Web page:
UPDATE: You can now run the Windows Phone emulator on the Windows 8 Consumer Preview using the latest 7.1.1 SDK. As mentioned in the announcement, it’s not officially supported until the Windows RTM and performance is likely to be degraded if Hyper-V is enabled.
If you’re a keen early adopter and have already tried out the Windows 8 Developer Preview, then you may have also tried to do some Windows Phone development on it, too (assuming that you’re reading this because you’re into Windows Phone development, too!). Well, you can’t use the shiny new Visual Studio 11 (the number, not the year!) Developer Preview, you have to do a side-by-side install of Visual Studio 2010 to get the Windows Phone developer tools up and running.
Once you’ve already been through these hurdles to get this far, you may have noticed that the emulator doesn’t work. Thankfully, debugging and deploying to a device does, so all is not lost, but I’ve actually got a solution for.
Before I get to the solution, you may have also tried using the awesome Hyper-V to install Windows 7 on Windows 8 and installing the tools inside this environment. Unfortunately, even though Hyper-V is awesome, this particular scenario doesn’t work either and I’ll explain why shortly.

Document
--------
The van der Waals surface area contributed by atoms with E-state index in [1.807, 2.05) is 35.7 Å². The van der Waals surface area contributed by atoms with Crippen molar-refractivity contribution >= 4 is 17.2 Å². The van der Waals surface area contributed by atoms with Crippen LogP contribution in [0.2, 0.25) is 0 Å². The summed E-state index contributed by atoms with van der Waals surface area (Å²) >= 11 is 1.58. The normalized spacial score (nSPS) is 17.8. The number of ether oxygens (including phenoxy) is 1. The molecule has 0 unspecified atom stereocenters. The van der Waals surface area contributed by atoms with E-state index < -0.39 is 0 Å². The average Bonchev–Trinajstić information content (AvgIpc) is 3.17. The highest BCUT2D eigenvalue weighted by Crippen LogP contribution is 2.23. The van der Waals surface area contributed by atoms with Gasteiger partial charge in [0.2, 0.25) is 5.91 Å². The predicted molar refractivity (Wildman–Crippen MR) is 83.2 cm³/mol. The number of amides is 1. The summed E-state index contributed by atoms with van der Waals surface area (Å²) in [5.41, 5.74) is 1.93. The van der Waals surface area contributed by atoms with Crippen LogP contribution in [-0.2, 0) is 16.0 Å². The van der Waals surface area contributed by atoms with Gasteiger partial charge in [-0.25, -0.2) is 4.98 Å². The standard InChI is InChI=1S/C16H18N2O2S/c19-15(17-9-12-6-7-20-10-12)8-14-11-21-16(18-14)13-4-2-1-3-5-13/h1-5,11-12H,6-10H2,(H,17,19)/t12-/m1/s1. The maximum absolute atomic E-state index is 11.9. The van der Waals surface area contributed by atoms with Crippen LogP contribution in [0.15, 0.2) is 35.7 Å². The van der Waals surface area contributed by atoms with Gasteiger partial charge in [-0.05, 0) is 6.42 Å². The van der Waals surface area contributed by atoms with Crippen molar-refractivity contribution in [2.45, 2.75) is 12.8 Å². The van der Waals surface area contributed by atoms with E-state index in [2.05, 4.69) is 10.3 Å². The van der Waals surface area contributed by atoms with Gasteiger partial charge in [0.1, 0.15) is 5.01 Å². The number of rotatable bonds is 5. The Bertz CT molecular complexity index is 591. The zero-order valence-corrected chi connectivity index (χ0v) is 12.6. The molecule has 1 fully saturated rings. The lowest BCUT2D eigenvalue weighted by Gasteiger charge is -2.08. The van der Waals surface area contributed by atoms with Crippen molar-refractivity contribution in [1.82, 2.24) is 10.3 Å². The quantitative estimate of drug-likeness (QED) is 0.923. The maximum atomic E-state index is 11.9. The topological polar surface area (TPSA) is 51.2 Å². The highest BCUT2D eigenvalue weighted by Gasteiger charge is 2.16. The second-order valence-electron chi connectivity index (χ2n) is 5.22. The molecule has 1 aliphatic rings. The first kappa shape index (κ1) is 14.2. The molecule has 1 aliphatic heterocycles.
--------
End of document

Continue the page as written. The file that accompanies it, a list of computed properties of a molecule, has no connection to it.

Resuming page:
Get to the Solution Already!
Ok, ok. The solution is to uninstall Hyper-V. Well, OK, that’s a bit extreme, but it works. Alternatively, you can create a 32-bit Windows 8 Hyper-V virtual machine on top of your existing Windows 8 installation. Sounds weird, right? Well here’s why. The virtualization software than runs the emulator doesn’t play nicely with Hyper-V as confirmed by Ben “Virtual PC Guy” Armstrong.
So, while it’s not going to be fast, if you really need to run the emulator on Windows 8 and you don’t want to uninstall Hyper-V, this convoluted solution works even though doing the same with Windows 7 doesn’t because (as confirmed again by Ben) when you run Windows 7 in a virtual machine you get an XDDM display driver, which isn’t good enough for the Windows Phone emulator, however, if you run Windows 8 in a virtual machine, you get a software WDDM driver, which is just what the emulator needs. The reason it’s slow is that it’s a software driver.
Personally, I dual boot my spare dev laptop to Windows 7 and Windows 8, but it’s nice to know there’s a solution if I need one.